With the dvd, however, we can savor these moments over and over again. There is a particular moment in the last act, at the end of Ariel’s song, where it seemed to me that Ariel movingly displayed that brief moment of looking forward to his freedom while understanding that this would mean separation from Prospero. It was an almost imperceptible change to that malleable face which reveals more than words, lasted only an instant, and spoke again to the talent we witness.

(photo credit: shakespeare.globe)  (gif via King and Lionheart)


Time Travel … Graduation*

It’s 2007 … Colin Morgan is in his final year at RSAMD.  He is pursuing his studies, pursuing improving his craft, looking to a future fast coming toward him.  What will it be like?  To be out of school and treading the boards to audition after audition?  It will be exciting, surely … and a little scary perhaps … but this is the first step out into the world he has been preparing for.


Along the way, there have been those watching … among them, Rufus Norris, Associate Director at the Young Vic from 2002 – 2007.   May 8, 2007 … Rufus Norris, along with many of his generation, was excited by the novel, Vernon God Little, and began preparing to bring it to a theatre audience.  Not one to wait for his destiny, but rather one who pursues it, and not due to graduate until July, Colin auditioned for the lead role of Vernon Little. When asked about the casting of the young undergraduate, Mr. Norris responded,

Good casting directors have their spies in many places. We did have to look pretty hard for that part and it took a long time. Colin was literally the last person we saw. There were two others who were alright but when Colin came in on the last day we knew we had our Vernon. 

Colin had to leave RSAMD three-quarters of the way through his final year to make this professional London West End theatre debut as the title character of Vernon God Little, a role for which he was critically acclaimed, and one that was also assessed for his final grade.

We will begin our look at Colin’s early stage work soon. However,

It is very special to note: … This is the  first time he will set his foot on the professional stage.  It is the well-known Young Vic Theatre in London, and he takes on the role which launches his professional career.

(*archives 2/23/2015)

Time Travel … The RSAMD Years * … A Glimpse of the Future

It is 2005.  Colin Morgan is a 19 year old student at the RSAMD.  Viewing this we begin to understand that it holds promise of a bright future … a path, gently rippling forward, stretching out before this young thespian, one more step in achieving his dream.

Continuing in 2005 Another very early performance.


The play is Bite of the Night: An Education (Playscript). He was part of the First Youth, the Chorus. I have found the First Prologue to this play, which is full of meaning about the art of drama.  These are the last stanzas:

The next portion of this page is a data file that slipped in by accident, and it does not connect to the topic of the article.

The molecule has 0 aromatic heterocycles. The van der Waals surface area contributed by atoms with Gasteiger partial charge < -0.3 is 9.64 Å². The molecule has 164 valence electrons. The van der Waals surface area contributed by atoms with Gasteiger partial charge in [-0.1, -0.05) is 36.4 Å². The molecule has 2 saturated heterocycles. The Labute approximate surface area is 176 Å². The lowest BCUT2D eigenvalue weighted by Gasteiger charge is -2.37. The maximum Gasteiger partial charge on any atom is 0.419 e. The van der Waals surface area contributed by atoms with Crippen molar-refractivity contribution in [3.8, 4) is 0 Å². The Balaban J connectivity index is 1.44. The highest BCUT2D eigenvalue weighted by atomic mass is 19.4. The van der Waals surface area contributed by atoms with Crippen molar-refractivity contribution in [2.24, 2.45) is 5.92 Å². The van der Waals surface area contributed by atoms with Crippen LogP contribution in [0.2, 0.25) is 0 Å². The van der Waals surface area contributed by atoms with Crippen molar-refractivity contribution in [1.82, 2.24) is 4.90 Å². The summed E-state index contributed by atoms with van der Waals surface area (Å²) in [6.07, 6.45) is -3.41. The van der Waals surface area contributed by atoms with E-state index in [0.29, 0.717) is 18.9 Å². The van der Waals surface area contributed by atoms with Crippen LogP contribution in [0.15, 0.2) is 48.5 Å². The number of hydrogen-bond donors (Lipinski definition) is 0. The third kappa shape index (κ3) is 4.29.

And again, she listened to everything
This time understanding different things
This time untroubled that some things  Could not be understood
Laughing rarely but now without shame
Sometimes suffering disgust  Sometimes thoroughly amazed
And in the light again said

This is art, it is hard work. And one friend said, too hard for me. And the other said, if you will, I will come again. Because I found it hard, I felt honoured(Howard Barker, from “The Bite of the Night”)

Between 2005 and 2006 he participated in three other productions mentioned in his CV.  God the Game Show as Stewart; Vassa, a Soviet Drama, as Semyon; and Last Supper as a young man in the Chorus.

2006 … His education with RSAMD continues in their student drama productions and goes on to include the following performances:


“Plasticine” … An extraordinary and disturbing play about post-Communist Russia by a young Siberian-born writer.  The first of Vassily Sigarev’s plays performed at London’s Royal Court was an unremittingly bleak evocation of Russian provincial life that opened with a harrowing suicide and concluded with a vicious male rape.  Apparently they do not shrink from exposing students to extremes at the Royal Conservatoire … this is Drama … this is the substance of Colin’s education.  His dual roles were Groom and Grandmother.

From Dark to Light, the next play is “The Tempest”.  His role:  Prince Ferdinand.


Followed by Brecht’s “The Caucasian Chalk Circle”.  Written in self-imposed exile towards the end of World War II, this a story within a play, in which a bard, or singer, interrupts a group of Caucasian farmers arguing over ownership of land that has been ravaged by Nazi tanks and entertains them with a relevant tale of yore.  Colin’s role is the Singer, Arkadi Tsheidse.

Caucasion Chalk Circle

And back to the Light as Marble Archie, Superhero, in “Jack and The Beanstalk”.


2007 is hovering in the background … graduation time, which holds an interesting story, known by some, perhaps not by all, and which we will publish in our next Time Travel post … Graduation Year.

(*archives 2/22/2015)